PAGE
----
About her majesty, and front death-pale,
With turrets crown'd. Four maned lions hale
The sluggish wheels ; solemn their toothed maws,
Their surly eyes brow-hidden, heavy paws
Uplifted drowsily, and nervy tails

Cowering their tawny brushes. (Endymion, p. 83.)
In this pictorial manner, there is

-“ on the pearl'd sands an anonymous poem of extraordinary Of tawny Indus with the crisped merit, which, I believe, appeared locks.” first in the New Monthly Magazine. It is called the Indian Circian. The De l'Indois basané sous ses crespes che

sur le sable perleux writer of it, whoever he may be, may

veux ; well aspire to the title of the Painter of Nature,

where they are changed into onyxTo return to Belleau. Another of stones. these little stories is built on the fable To these fanciful Tales, are apof Hyacinthus, whose blood, when pended directions for distinguishing he is killed by Apollo, forms the ja- artificial stones from the true, togecinth ; at the same time, that the ther with some remarks on their menymph Chrysolithe, who had requited dical properties, and their uses ahis offered love with scorn, poisons gainst incantations and sorceries. It herself, and is changed into the stone scarcely need be told how bad an bearing her name. The spot, in effect so incongruous a mixture prowhich the boy meets his fate, when duces. When Belleau made this adhe is playing at quoits with Phobus, dition, it is probable that the Greek is a piece of landscape-painting, poem on Precious Stones, which goes sweetly touched.

under the name of Orpheus, was in Iris being sent on one of her mis- his view. tress's errands, stays to refresh her- In addressing the twelve chapters self by the river Indus, where she of his Discourse on Vanity, taken sees and becomes enamoured of 0- from Ecclesiastes, to Monseigneur palle ;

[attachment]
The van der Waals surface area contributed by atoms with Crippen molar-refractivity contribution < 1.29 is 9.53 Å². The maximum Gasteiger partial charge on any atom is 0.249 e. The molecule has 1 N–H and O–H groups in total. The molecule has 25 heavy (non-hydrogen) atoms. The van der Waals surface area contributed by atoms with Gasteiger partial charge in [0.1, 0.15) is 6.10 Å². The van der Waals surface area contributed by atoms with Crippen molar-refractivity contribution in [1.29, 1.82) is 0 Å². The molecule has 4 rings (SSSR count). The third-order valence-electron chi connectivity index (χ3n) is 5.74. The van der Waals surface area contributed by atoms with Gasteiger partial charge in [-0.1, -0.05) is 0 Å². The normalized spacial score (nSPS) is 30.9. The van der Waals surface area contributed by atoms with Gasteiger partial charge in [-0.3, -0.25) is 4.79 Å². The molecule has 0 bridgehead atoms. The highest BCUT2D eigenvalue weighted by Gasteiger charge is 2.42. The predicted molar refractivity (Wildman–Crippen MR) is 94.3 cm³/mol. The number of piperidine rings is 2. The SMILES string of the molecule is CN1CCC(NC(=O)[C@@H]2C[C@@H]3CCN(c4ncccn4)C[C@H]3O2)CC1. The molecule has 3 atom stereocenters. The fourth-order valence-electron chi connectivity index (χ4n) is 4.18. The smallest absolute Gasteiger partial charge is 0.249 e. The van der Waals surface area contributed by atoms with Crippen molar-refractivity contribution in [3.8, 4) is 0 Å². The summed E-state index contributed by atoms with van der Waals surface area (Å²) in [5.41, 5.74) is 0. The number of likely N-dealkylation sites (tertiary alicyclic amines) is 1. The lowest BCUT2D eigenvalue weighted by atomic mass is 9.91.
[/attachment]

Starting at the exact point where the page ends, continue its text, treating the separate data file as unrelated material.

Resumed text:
(the Duke d'Alençon), he tells that Opalle, grand Berger des troupeaux de prince that his brother (the late King, Neptune. (F. 27.)

Charles IX.), being at Fontainebleau, “ Great Shepherd that on Neptune's had made him read over the first

was so much pleased with it, that he flocks did tend."

four chapters several times; that the He is dazzled and overpowered by King's death, and a grievous malady the advances of the wind-footed under which he had himself labourgoddess, and falls into a swoon; but ed, had interrupted his design; “ but is recovered out of it. Juno, mean- now being recovered," says he, “I time, being, enraged at the delay of present this work to you.” This was her handmaid, goes in search of her, in July, 1576. Having tuned the and discovers them together. He is verses well, he has done nearly all changed into a stone, of which Iris that could be expected of him in this makes the opal.

task. Much the same may be said of While Venus lies asleep, Love, the Sacred Eclogues, into which he fluttering about her, sees his own has formed the Song of Songs. Proimage reflected on the polished sur- faner love employed his muse at anface of her nails. He sets himself to other time; for he translated the carve out these mirrors with the poems attributed to Anacreon, which point of one of his darts, while she were then newly discovered, into continues in her slumber; and then French verse. flying off with them, he lets them Among his other poems, is the fall

following Song on April: having seen it much commended in the ac- · Avril, la grace, et le ris counts given of this poet by French De Cypris, writers of the present day, I have

Le fair et la douce haleine: obtained a transcript of it from'a

Avril, le parfum des Dieux, public library in this country. If we